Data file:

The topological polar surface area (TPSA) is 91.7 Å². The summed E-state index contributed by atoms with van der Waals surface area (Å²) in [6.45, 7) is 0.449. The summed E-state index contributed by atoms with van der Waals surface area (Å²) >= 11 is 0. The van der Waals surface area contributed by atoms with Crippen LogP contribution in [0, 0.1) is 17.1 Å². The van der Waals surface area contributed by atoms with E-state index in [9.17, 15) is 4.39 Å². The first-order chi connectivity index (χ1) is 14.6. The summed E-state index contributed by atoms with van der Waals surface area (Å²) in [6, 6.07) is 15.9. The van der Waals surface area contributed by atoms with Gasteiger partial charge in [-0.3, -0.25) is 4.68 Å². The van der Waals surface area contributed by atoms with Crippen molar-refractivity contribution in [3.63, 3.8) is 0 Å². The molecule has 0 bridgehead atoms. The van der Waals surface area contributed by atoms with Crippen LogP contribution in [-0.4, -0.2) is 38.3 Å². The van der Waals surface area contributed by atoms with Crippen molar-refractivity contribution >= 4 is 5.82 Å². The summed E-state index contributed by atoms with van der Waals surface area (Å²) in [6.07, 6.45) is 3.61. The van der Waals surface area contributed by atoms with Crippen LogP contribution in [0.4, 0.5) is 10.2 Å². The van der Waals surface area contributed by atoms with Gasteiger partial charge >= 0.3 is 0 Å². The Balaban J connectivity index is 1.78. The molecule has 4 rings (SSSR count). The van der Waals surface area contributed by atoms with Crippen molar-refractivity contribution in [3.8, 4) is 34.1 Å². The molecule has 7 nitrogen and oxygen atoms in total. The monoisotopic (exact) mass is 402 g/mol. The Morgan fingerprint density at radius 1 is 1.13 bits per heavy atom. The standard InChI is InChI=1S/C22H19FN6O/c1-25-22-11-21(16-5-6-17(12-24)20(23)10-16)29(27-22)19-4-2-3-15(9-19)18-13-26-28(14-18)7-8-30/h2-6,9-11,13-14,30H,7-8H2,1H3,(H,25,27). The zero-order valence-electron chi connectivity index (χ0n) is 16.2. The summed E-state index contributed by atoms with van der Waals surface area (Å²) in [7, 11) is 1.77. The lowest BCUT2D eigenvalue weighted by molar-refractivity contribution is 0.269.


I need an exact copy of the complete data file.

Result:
The topological polar surface area (TPSA) is 91.7 Å². The summed E-state index contributed by atoms with van der Waals surface area (Å²) in [6.45, 7) is 0.449. The summed E-state index contributed by atoms with van der Waals surface area (Å²) >= 11 is 0. The van der Waals surface area contributed by atoms with Crippen LogP contribution in [0, 0.1) is 17.1 Å². The van der Waals surface area contributed by atoms with E-state index in [9.17, 15) is 4.39 Å². The first-order chi connectivity index (χ1) is 14.6. The summed E-state index contributed by atoms with van der Waals surface area (Å²) in [6, 6.07) is 15.9. The van der Waals surface area contributed by atoms with Gasteiger partial charge in [-0.3, -0.25) is 4.68 Å². The van der Waals surface area contributed by atoms with Crippen molar-refractivity contribution in [3.63, 3.8) is 0 Å². The molecule has 0 bridgehead atoms. The van der Waals surface area contributed by atoms with Crippen LogP contribution in [-0.4, -0.2) is 38.3 Å². The van der Waals surface area contributed by atoms with Crippen molar-refractivity contribution >= 4 is 5.82 Å². The summed E-state index contributed by atoms with van der Waals surface area (Å²) in [6.07, 6.45) is 3.61. The van der Waals surface area contributed by atoms with Crippen LogP contribution in [0.4, 0.5) is 10.2 Å². The van der Waals surface area contributed by atoms with Gasteiger partial charge >= 0.3 is 0 Å². The Balaban J connectivity index is 1.78. The molecule has 4 rings (SSSR count). The van der Waals surface area contributed by atoms with Crippen molar-refractivity contribution in [3.8, 4) is 34.1 Å². The molecule has 7 nitrogen and oxygen atoms in total. The monoisotopic (exact) mass is 402 g/mol. The Morgan fingerprint density at radius 1 is 1.13 bits per heavy atom. The standard InChI is InChI=1S/C22H19FN6O/c1-25-22-11-21(16-5-6-17(12-24)20(23)10-16)29(27-22)19-4-2-3-15(9-19)18-13-26-28(14-18)7-8-30/h2-6,9-11,13-14,30H,7-8H2,1H3,(H,25,27). The zero-order valence-electron chi connectivity index (χ0n) is 16.2. The summed E-state index contributed by atoms with van der Waals surface area (Å²) in [7, 11) is 1.77. The lowest BCUT2D eigenvalue weighted by molar-refractivity contribution is 0.269.